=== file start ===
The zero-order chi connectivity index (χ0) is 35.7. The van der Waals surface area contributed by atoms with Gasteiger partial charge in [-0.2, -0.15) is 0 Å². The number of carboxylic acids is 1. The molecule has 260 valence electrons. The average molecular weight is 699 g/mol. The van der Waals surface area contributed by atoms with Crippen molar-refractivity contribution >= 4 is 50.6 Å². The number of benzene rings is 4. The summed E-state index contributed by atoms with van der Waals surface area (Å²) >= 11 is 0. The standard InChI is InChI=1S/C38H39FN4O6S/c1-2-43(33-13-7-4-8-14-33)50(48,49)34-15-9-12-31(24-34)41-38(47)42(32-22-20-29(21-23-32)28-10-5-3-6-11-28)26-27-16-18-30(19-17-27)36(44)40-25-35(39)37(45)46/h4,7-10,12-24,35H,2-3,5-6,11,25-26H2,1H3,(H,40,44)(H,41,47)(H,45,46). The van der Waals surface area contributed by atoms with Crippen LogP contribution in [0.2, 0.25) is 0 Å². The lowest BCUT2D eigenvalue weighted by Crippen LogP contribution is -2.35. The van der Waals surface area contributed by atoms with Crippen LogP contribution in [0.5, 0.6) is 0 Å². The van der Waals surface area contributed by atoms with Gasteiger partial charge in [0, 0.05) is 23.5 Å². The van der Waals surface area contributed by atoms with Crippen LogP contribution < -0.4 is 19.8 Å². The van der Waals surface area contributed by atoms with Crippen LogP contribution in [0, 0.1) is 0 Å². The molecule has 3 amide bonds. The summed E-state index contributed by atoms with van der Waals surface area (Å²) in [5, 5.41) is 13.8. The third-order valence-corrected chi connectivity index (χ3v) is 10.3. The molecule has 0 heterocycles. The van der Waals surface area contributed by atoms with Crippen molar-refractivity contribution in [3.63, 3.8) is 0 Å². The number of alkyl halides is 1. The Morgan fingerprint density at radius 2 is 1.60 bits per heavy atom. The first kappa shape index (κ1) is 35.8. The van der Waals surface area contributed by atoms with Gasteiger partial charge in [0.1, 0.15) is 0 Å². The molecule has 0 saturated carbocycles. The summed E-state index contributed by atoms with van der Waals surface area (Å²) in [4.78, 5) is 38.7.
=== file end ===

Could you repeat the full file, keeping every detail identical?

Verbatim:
The zero-order chi connectivity index (χ0) is 35.7. The van der Waals surface area contributed by atoms with Gasteiger partial charge in [-0.2, -0.15) is 0 Å². The number of carboxylic acids is 1. The molecule has 260 valence electrons. The average molecular weight is 699 g/mol. The van der Waals surface area contributed by atoms with Crippen molar-refractivity contribution >= 4 is 50.6 Å². The number of benzene rings is 4. The summed E-state index contributed by atoms with van der Waals surface area (Å²) >= 11 is 0. The standard InChI is InChI=1S/C38H39FN4O6S/c1-2-43(33-13-7-4-8-14-33)50(48,49)34-15-9-12-31(24-34)41-38(47)42(32-22-20-29(21-23-32)28-10-5-3-6-11-28)26-27-16-18-30(19-17-27)36(44)40-25-35(39)37(45)46/h4,7-10,12-24,35H,2-3,5-6,11,25-26H2,1H3,(H,40,44)(H,41,47)(H,45,46). The van der Waals surface area contributed by atoms with Crippen LogP contribution in [0.2, 0.25) is 0 Å². The lowest BCUT2D eigenvalue weighted by Crippen LogP contribution is -2.35. The van der Waals surface area contributed by atoms with Crippen LogP contribution in [0.5, 0.6) is 0 Å². The van der Waals surface area contributed by atoms with Gasteiger partial charge in [0, 0.05) is 23.5 Å². The van der Waals surface area contributed by atoms with Crippen LogP contribution < -0.4 is 19.8 Å². The van der Waals surface area contributed by atoms with Crippen LogP contribution in [0, 0.1) is 0 Å². The molecule has 3 amide bonds. The summed E-state index contributed by atoms with van der Waals surface area (Å²) in [5, 5.41) is 13.8. The third-order valence-corrected chi connectivity index (χ3v) is 10.3. The molecule has 0 heterocycles. The van der Waals surface area contributed by atoms with Crippen molar-refractivity contribution in [3.63, 3.8) is 0 Å². The number of alkyl halides is 1. The Morgan fingerprint density at radius 2 is 1.60 bits per heavy atom. The first kappa shape index (κ1) is 35.8. The van der Waals surface area contributed by atoms with Gasteiger partial charge in [0.1, 0.15) is 0 Å². The molecule has 0 saturated carbocycles. The summed E-state index contributed by atoms with van der Waals surface area (Å²) in [4.78, 5) is 38.7.